Memory is a most confusing thing. When the good folk at Keeled Scales sent me Adam Ostrar’s new single, Take It Back, it instantly rang a bell, yet I couldn’t place it all. It was only when I set to “Googling” it, that I realised it rang a bell because I’d actually already written about it back in 2019, and despite forgetting the name entirely, the beautiful rhythmic guitar-pulse and tumbling, lyrical vocal style, sent my brain into over-drive. You might now be wondering why Adam is releasing a song he already released over two years ago, well the reason is that his fabulous, and long sold-out, album, The Worried Coat, is getting a thoroughly well-deserved re-release.
The album’s title, The Worried Coat, couldn’t be much more fitting, as throughout Adam is confronting his worries. He’s a parent worried about the world his kids are going to inherit, he’s an American worried about the division and damage he sees in the country he lives in, and he’s a musician putting all those concerns directly to tape. The record opens with Kansas City, the downbeat calm of the vocal reminiscent of Kevin Morby, as the steady rhythmic pulse of bass is adorned with layered flourishes of electric guitar. Elsewhere on the delightfully eclectic album, Adam treats us to the Michael Nau-like Bossa Nova shuffle of Bloody Waves and the down-tuned psych-folk of the atmospheric Morning Said, his sound always evolving without ever forgetting its roots in his stunning guitar-work and rich lyrical portraits. At its heart The Worried Coat is a record that’s wholly human, there are no black-and-white characters, nobody entirely good or entirely broken, just a host of characters trying their best, or at the very least trying to try their best. Adam Ostrar’s characters are anxious and sometimes ignorant, caught up in a game they can’t win, and in their flaws and their triumphs, you see yourself reflected back. We’re all a character in an Adam Ostrar song, whether we care to admit it or not.
FTR: For those who don’t know who is Adam Ostrar?
Adam is my first name and Ostrar is my maternal grandmother’s maiden name. She was a prodigious classical pianist and teacher. Before I began making solo records I played in Chicago based bands such as SONOI and Manishevitz. Sonoi was short lived but we put out a couple good records! Manishevitz had a much longer tenure on Jagjaguwar. I’m really proud of that output. Musically I’ve been a bit of a shape shifter throughout my career. I have a certain style that threads through each release which is unique to me, but I don’t feel beholden to keep the songs within a specific genre. My catalog is stylistically widely varied and that’s how I keep myself immersed in the process. I’m sure I’ve confused my fans over the years, but I hate the thought of repeating myself.
FTR: What can you remember about your first show?
It was in Sante Fe, NM and I was a freshman at the College of Sante Fe which was a tiny film school that no longer exists. I was playing bass in a noise rock trio with two guys who lived in my dorm. They were great. I was horrible. I remember thinking I have no idea how to play this thing. I’m sure I embarrassed us. I think I should have paused at that point to learn some basics, but I kept playing shows with them. These days I’m a fairly accomplished guitar player (I have 12 guitar students that I teach!) but I love picking up instruments I have no idea how to play and writing songs on them. Lately it’s been the mandolin. I’ve been recording with it at my apartment. If my downstairs neighbors are reading this I’d like to tell them I’m sorry.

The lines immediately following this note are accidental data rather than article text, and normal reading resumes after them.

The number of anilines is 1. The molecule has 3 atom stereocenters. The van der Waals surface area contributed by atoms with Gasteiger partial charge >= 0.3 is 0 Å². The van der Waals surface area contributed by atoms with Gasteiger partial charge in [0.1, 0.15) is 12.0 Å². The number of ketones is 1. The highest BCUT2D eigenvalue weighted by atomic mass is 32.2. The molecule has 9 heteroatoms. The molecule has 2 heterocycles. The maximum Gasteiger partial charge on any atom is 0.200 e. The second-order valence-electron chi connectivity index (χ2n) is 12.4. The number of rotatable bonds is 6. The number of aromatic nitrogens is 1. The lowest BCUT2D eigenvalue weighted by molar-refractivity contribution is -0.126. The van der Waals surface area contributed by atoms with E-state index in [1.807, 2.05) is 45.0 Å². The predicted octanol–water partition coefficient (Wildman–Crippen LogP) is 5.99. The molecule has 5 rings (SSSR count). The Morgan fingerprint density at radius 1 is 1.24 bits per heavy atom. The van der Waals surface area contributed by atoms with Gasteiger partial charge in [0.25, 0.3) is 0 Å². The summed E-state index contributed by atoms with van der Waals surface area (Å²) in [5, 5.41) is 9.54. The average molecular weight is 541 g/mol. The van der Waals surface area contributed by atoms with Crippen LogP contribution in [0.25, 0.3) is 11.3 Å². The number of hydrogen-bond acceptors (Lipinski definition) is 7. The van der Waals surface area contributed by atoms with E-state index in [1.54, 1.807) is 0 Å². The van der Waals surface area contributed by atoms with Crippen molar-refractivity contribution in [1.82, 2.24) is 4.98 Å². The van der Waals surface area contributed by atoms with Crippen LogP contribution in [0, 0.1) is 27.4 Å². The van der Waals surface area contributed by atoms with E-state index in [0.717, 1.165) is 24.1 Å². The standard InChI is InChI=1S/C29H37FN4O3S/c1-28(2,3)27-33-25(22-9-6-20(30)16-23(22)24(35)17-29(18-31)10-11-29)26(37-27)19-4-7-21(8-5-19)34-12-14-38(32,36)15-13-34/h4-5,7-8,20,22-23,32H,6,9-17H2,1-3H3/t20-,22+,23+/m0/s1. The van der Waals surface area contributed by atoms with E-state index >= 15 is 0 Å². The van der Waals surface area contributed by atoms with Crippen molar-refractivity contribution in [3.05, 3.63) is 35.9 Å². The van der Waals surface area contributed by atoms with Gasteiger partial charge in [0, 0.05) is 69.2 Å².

FTR: Why do you make music? Why not another art form?
I make music because I’m passionate about listening to music. By physically playing music I’m communicating with the records that inspire me. I wouldn’t know what to do with the energy and inspiration I get from listening to records if I didn’t put it into my own material. Music is the only art form that I have to participate in to feel whole with it.
FTR: What can people expect from the Adam Ostrar live show?
A handful of clams, some awkward stage banter and a small plea to buy some merch. But no performance will ever feel manufactured. I can be flexible with the set because I mostly play solo, and if I don’t I play solo I play with other musicians that are comfortable with elasticity. Each room has its own energy, so some nights I improvise a lot to vibe with the setting. I try to mix in some ambient pieces to break up the songs. I can tell when it’s working with the audience and when it’s not and I adjust to that.
FTR: What’s next for Adam Ostrar?
Keeled Scales is reissuing my 2019 record “The Worried Coat” on October 1st. The original pressing sold out fast from all the touring. Then the former label folded and that was it for a while. It flamed out before it had a chance to be heard by a wider audience. I’ve also got a new record that’s almost wrapped up. It’s a collection of songs I began writing pre-pandemic but have continued to add to over the last couple years. I recorded all of my parts at home which was a first for me. It’s somewhat lo-fi and more esoteric then other recent things I’ve done but I think the songs benefited from that process. Touring remains somewhat elusive for the time being but I have no doubt I’ll be back at it as soon.
They Listen To…
Jeff Parker – After The Rain
Chico Buarque – Construção
Dwight Twilley – Looking For The Magic
Bevel – Prince Of Orange
Cate Le Bon – Sad Nudes
The Worried Coat is out now via Keeled Scales. For more information on Adam Ostrar visit http://smarturl.it/adamostrar.